Everyone can play a part in closing the gap
AIEF Scholarship Graduate Unngoorra Harbour gave the following speech at AIEF Corporate Partner KPMG’s National Reconciliation Week event in Brisbane on 30 May 2018.
Unngoorra completed Year 12 at St Joseph’s Nudgee College in 2015 and is now studying Bachelor of Biomedical Science at university.
He spoke about his journey to boarding school, his plans to become a doctor, and the importance of education in Australia’s reconciliation journey. He is pictured with event organisers Miranda Murray-Douglass, Consultant; Tim Herington, co-lead Corporate Citizenship Committee; and Trisha Goubareff, Manager KPMG Gold Coast.
Good morning, my name is Unngoorra Harbour and as a visitor of this land I would like to acknowledge the traditional owners, the Turrbal and Jagera people.
I am Walluwarra, Yirandali, Nyuan and Allawayre. My name, Unngoorra, is from my grandmother’s language of Waluwarra, and was given to me from my old people.
I have lived in a lot of states growing up. I was born in Melbourne and lived between there and Mt Isa for a while. I then moved to the Territory where I lived at Yulara and Alice Springs, before moving to central west Queensland, in Winton, where I would spend the rest of my time growing up before moving away to boarding school at Nudgee College.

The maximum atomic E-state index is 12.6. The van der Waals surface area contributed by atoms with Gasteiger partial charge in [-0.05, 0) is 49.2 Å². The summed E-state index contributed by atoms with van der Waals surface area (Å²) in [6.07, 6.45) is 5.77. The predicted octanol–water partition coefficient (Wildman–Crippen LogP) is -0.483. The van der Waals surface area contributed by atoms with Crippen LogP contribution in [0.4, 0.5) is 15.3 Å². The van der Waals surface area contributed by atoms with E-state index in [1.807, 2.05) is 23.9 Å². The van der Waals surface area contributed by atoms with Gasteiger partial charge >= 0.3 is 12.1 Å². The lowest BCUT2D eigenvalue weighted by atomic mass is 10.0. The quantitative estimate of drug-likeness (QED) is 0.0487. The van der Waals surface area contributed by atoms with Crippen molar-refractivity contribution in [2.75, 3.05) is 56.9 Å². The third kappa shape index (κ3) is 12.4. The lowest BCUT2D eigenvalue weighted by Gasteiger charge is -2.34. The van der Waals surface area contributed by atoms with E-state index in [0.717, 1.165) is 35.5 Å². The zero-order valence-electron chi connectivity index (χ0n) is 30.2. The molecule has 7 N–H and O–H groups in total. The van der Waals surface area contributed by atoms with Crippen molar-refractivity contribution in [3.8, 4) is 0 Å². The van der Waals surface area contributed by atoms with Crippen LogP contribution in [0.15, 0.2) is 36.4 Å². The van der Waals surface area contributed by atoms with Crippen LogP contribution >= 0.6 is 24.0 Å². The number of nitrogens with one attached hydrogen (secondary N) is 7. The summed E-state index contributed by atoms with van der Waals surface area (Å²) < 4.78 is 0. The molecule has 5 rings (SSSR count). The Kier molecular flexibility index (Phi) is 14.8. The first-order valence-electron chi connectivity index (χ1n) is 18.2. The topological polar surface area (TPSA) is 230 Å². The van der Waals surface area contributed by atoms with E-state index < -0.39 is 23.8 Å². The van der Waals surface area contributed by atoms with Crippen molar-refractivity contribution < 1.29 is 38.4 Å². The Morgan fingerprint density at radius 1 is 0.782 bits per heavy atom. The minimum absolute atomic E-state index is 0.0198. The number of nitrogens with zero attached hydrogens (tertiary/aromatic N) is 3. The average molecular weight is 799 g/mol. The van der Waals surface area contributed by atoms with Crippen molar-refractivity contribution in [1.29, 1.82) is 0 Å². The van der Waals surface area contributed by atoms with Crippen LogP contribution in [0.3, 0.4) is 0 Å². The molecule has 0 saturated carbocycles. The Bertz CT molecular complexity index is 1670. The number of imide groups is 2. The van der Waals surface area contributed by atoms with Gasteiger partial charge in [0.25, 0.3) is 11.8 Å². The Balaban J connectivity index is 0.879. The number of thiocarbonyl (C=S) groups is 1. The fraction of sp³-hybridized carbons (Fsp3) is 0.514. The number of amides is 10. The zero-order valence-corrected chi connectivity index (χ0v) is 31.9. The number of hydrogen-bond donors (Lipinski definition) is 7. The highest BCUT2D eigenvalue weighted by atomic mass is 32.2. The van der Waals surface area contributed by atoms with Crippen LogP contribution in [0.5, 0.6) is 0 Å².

I come from a strong cultural family where I am lucky enough to still practise lore and traditions that our old people did out on the river a long time ago. When I was born, my mother and father made the decision to take me home to country to grow up with my nan and granddad and big extended family. I grew up hearing stories from the old people and learning about where I fit within my kinship system, learning about my relationships with people and country, learning about hunting and gathering traditional bush foods and medicine.
My nan passed a lot of her stories onto my mum and dad who were able to share with us her stories of her family growing up under the Aboriginal Protection Act or what my nan called ‘the Dog Act’. Knowing what my nan and granddad could do, and what they couldn’t do, when they were growing up under the Act has inspired me to make most of the educational opportunities presented to me. It has made me realise how fortunate I am today to be able to continue to practise many of my traditions and culture without losing these to Western culture and ideologies.